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Why is Greg Halich qualified to talk about cash rent and tough times in agriculture?Why is Greg Halich qualified to talk about cash rent and tough times in agriculture?

He's an ag economist by trade, but he still farms to keep his own hand in the game.

Tom Bechman 1

February 14, 2016

3 Min Read

You’re going to read a series of hard-hitting articles this week by Greg Halich. They will discuss the necessity of taking positive action and making plans since crop prices are low and cash rent remains high. He will also share his vision of what happened if no one ‘blinks,’ and cash rent stays high for the next several years, while prices stay low.

Just who is Greg Halich, anyway?


For starters, he’s an Associate Extension Professor in the department of Agricultural Economics at the University of Kentucky. He specializes in farm management for both grain and livestock operations. A couple years ago he crossed the Ohio River and presented talks about figuring out payback schedules for investing in new technologies, such as automatic boom controls on sprayers. His talks in Indiana were well received, and helped many people decide how fast they could invest in new technology, and how quickly they could afford to do it.

This time his topic isn’t as pleasant, perhaps, but is just as important. He wants to help farmers figure out how to survive the next several years of projected low grain prices.

Halich actually grew up in Michigan, living on what he describes as a hobby farm. His family raised sheep, chickens and vegetables. Later his family moved to a large farm in upstate New York that was in his mom’s family.

“The dairy had been sold off and the farm was transitioning to other uses,” he recalls. “Seeing two of my relatives attempt new ventures on this farm, and fail, led me to be cautious about starting farming enterprises without understanding the economics behind them. This is one of the main reasons I ended up doing graduate work in ag economics, concentrating on farm management.” 

But Halich’s life today isn’t all about living in ivory towers and spouting high-sounding theories. He lives on a farm in Woodford County, Ky., raising stocker cattle, producing finished beef cattle for direct sale and growing corn and soybeans. At the same time, he’s building up a sheep flock and custom-grazing operation on that farm back in New York. He has a friend as a partner, and the partner handles daily operations there.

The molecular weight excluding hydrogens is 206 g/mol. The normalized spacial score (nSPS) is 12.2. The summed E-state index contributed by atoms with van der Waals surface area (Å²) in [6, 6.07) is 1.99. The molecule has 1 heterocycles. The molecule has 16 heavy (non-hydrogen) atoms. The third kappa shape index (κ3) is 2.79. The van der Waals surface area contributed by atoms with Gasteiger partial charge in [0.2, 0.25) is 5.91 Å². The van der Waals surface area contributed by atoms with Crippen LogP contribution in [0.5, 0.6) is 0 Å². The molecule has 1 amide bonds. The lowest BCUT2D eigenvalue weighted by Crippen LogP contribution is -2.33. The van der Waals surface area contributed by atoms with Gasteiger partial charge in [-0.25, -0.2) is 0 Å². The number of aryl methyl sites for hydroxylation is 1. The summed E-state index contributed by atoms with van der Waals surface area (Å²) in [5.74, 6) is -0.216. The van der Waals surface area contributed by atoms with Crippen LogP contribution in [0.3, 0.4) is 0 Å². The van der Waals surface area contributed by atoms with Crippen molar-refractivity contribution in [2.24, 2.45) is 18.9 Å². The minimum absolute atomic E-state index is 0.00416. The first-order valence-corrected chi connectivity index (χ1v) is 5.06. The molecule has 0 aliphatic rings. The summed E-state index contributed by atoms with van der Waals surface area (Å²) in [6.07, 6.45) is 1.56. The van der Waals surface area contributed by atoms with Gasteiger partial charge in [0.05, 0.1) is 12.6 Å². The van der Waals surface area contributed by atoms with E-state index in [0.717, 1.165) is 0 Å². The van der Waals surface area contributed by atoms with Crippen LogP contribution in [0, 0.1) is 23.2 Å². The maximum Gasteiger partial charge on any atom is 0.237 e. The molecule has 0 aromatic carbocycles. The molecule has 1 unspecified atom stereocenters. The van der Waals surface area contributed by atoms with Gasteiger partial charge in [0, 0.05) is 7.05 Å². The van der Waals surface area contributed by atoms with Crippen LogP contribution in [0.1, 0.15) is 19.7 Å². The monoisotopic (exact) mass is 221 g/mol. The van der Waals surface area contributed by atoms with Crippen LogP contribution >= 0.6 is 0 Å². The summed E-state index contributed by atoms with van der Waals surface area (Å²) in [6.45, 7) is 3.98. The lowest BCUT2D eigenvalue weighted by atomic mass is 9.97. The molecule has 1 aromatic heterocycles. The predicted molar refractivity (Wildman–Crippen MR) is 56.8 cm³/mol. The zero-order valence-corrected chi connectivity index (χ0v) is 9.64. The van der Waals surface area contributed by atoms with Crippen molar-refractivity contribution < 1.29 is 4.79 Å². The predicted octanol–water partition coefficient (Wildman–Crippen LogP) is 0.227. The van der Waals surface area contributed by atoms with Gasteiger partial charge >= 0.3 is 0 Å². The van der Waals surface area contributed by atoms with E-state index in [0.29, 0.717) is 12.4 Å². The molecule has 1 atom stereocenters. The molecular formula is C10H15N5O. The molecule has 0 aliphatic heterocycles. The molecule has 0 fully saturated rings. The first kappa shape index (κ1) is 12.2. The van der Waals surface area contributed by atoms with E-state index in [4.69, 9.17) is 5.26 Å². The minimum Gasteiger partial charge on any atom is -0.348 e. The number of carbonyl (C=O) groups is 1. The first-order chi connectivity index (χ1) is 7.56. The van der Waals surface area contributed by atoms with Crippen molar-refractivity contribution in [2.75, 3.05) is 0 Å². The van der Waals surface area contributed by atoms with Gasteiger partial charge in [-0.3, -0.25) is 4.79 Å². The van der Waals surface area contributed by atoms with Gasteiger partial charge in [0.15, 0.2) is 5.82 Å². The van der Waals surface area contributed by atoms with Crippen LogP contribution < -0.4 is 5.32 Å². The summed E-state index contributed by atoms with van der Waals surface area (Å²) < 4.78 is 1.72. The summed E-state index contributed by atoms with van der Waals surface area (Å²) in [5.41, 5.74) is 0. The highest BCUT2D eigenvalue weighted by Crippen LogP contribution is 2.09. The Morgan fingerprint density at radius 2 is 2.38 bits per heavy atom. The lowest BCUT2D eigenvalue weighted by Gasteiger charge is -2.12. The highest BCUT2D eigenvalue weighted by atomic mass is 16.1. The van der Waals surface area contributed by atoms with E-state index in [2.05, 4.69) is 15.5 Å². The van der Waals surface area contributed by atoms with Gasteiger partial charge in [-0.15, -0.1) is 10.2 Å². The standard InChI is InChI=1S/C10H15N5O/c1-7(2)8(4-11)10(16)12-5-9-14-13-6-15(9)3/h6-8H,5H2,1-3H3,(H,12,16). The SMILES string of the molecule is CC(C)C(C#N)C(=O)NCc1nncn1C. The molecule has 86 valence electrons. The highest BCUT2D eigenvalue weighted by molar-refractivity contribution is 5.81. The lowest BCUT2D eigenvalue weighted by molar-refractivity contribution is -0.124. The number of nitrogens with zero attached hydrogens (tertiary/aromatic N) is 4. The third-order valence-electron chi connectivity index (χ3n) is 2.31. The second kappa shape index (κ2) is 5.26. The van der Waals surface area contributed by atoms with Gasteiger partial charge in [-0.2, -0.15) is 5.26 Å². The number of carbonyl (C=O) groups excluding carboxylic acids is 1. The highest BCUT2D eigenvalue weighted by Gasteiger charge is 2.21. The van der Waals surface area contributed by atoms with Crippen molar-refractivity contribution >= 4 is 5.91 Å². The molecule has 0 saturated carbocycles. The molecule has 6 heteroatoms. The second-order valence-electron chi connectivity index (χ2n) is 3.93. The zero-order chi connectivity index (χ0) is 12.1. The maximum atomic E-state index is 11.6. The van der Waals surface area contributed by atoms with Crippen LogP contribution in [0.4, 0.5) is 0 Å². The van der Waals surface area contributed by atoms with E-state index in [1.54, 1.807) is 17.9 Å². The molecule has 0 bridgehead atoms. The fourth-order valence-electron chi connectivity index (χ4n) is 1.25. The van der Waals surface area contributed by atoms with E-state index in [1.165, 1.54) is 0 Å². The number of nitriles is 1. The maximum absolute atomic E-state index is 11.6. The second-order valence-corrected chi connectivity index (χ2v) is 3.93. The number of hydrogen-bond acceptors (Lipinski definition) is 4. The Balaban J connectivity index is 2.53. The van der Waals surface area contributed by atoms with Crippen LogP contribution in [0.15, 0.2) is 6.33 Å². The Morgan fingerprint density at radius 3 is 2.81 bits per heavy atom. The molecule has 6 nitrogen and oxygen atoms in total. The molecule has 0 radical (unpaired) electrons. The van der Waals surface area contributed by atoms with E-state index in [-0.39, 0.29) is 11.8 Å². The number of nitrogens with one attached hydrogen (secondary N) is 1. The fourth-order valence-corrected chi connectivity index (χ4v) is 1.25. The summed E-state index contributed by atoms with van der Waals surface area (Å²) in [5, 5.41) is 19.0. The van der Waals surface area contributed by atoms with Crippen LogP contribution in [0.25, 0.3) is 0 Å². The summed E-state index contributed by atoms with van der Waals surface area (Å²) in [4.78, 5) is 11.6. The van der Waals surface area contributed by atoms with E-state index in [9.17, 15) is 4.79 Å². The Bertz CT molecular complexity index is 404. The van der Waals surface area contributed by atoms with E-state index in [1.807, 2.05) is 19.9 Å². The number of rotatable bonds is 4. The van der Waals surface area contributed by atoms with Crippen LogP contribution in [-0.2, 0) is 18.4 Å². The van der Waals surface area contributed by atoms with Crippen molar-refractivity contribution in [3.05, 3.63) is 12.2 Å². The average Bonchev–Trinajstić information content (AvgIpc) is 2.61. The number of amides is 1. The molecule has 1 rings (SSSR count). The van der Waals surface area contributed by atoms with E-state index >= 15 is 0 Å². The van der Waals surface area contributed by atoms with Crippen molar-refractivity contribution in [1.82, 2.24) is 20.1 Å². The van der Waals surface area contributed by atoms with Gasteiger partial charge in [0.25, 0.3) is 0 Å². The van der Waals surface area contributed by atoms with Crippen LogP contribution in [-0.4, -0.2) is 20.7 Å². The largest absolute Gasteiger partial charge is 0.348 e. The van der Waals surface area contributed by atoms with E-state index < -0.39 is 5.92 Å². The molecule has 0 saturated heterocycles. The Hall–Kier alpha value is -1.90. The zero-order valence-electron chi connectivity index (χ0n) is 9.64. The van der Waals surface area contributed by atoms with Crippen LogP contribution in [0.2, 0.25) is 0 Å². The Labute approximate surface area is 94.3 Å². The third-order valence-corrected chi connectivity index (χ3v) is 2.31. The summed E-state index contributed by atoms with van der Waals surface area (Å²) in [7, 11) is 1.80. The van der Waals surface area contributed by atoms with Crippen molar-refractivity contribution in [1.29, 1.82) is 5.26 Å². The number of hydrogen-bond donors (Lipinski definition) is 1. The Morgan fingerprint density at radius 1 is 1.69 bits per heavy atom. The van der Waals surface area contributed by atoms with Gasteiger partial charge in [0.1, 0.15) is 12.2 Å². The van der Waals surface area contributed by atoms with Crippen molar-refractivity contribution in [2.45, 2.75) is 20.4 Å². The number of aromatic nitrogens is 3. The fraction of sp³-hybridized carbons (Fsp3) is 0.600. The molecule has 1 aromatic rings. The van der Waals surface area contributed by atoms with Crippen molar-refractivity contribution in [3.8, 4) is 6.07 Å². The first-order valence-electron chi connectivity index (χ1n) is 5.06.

Why does he still farm today? “Having an actual farm and farm business keeps me grounded,” he says. “I was told that decades ago, before 1950, most Land Grant Universities encouraged their faculty to be involved in real farming operations, besides the University experiment stations. The idea was to make sure they understood the realities of farm operations, and to promote creativity.

“Somewhere along the line this reasoning got lost. Very few faculty are now involved in any type of farm business. In the short-run, there are many times when it would be easier to not have this additional commitment.

“In the long run, however, I believe it has taken my agricultural Extension work to a level that would be impossible without being grounded in the real world of farming.”

Be sure to read Halich’s insightful articles this week. You will be able to tell that someone who knows a few things about modern agriculture wrote them!

About the Author(s)

Tom Bechman 1

Editor, Indiana Prairie Farm

Tom Bechman is an important cog in the Farm Progress machinery. In addition to serving as editor of Indiana Prairie Farmer, Tom is nationally known for his coverage of Midwest agronomy, conservation, no-till farming, farm management, farm safety, high-tech farming and personal property tax relief. His byline appears monthly in many of the 18 state and regional farm magazines published by Farm Progress.

"I consider it my responsibility and opportunity as a farm magazine editor to supply useful information that will help today's farm families survive and thrive," the veteran editor says.

Tom graduated from Whiteland (Ind.) High School, earned his B.S. in animal science and agricultural education from Purdue University in 1975 and an M.S. in dairy nutrition two years later. He first joined the magazine as a field editor in 1981 after four years as a vocational agriculture teacher.

Tom enjoys interacting with farm families, university specialists and industry leaders, gathering and sifting through loads of information available in agriculture today. "Whenever I find a new idea or a new thought that could either improve someone's life or their income, I consider it a personal challenge to discover how to present it in the most useful form, " he says.

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